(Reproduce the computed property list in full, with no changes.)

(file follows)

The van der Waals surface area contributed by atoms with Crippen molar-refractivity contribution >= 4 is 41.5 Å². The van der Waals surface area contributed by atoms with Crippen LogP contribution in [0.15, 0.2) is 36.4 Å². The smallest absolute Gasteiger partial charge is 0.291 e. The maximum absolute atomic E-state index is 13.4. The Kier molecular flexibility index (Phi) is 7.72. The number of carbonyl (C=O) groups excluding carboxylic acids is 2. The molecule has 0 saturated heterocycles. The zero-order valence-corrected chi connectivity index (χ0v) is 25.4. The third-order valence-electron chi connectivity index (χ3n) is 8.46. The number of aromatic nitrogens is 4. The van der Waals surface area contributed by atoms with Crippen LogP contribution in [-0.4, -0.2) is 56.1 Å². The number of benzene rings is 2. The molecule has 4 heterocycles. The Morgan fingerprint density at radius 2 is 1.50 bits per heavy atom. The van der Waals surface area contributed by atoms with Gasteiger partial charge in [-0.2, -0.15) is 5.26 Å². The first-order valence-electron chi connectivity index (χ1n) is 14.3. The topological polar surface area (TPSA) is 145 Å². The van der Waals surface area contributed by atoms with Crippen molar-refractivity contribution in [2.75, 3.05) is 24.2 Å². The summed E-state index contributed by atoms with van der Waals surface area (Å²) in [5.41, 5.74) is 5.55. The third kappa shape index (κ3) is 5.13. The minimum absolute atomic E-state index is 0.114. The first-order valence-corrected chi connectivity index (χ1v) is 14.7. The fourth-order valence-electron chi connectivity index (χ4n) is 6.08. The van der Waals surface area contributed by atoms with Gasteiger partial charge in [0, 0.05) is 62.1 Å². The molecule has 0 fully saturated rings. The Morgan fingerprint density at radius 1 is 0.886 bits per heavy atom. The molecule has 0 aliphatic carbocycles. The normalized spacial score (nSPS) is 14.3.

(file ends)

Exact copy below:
The van der Waals surface area contributed by atoms with Crippen molar-refractivity contribution >= 4 is 41.5 Å². The van der Waals surface area contributed by atoms with Crippen LogP contribution in [0.15, 0.2) is 36.4 Å². The smallest absolute Gasteiger partial charge is 0.291 e. The maximum absolute atomic E-state index is 13.4. The Kier molecular flexibility index (Phi) is 7.72. The number of carbonyl (C=O) groups excluding carboxylic acids is 2. The molecule has 0 saturated heterocycles. The zero-order valence-corrected chi connectivity index (χ0v) is 25.4. The third-order valence-electron chi connectivity index (χ3n) is 8.46. The number of aromatic nitrogens is 4. The van der Waals surface area contributed by atoms with Crippen LogP contribution in [-0.4, -0.2) is 56.1 Å². The number of benzene rings is 2. The molecule has 4 heterocycles. The Morgan fingerprint density at radius 2 is 1.50 bits per heavy atom. The van der Waals surface area contributed by atoms with Gasteiger partial charge in [-0.2, -0.15) is 5.26 Å². The first-order valence-electron chi connectivity index (χ1n) is 14.3. The topological polar surface area (TPSA) is 145 Å². The van der Waals surface area contributed by atoms with Crippen molar-refractivity contribution in [2.75, 3.05) is 24.2 Å². The summed E-state index contributed by atoms with van der Waals surface area (Å²) in [5.41, 5.74) is 5.55. The third kappa shape index (κ3) is 5.13. The minimum absolute atomic E-state index is 0.114. The first-order valence-corrected chi connectivity index (χ1v) is 14.7. The fourth-order valence-electron chi connectivity index (χ4n) is 6.08. The van der Waals surface area contributed by atoms with Gasteiger partial charge in [0, 0.05) is 62.1 Å². The molecule has 0 fully saturated rings. The Morgan fingerprint density at radius 1 is 0.886 bits per heavy atom. The molecule has 0 aliphatic carbocycles. The normalized spacial score (nSPS) is 14.3.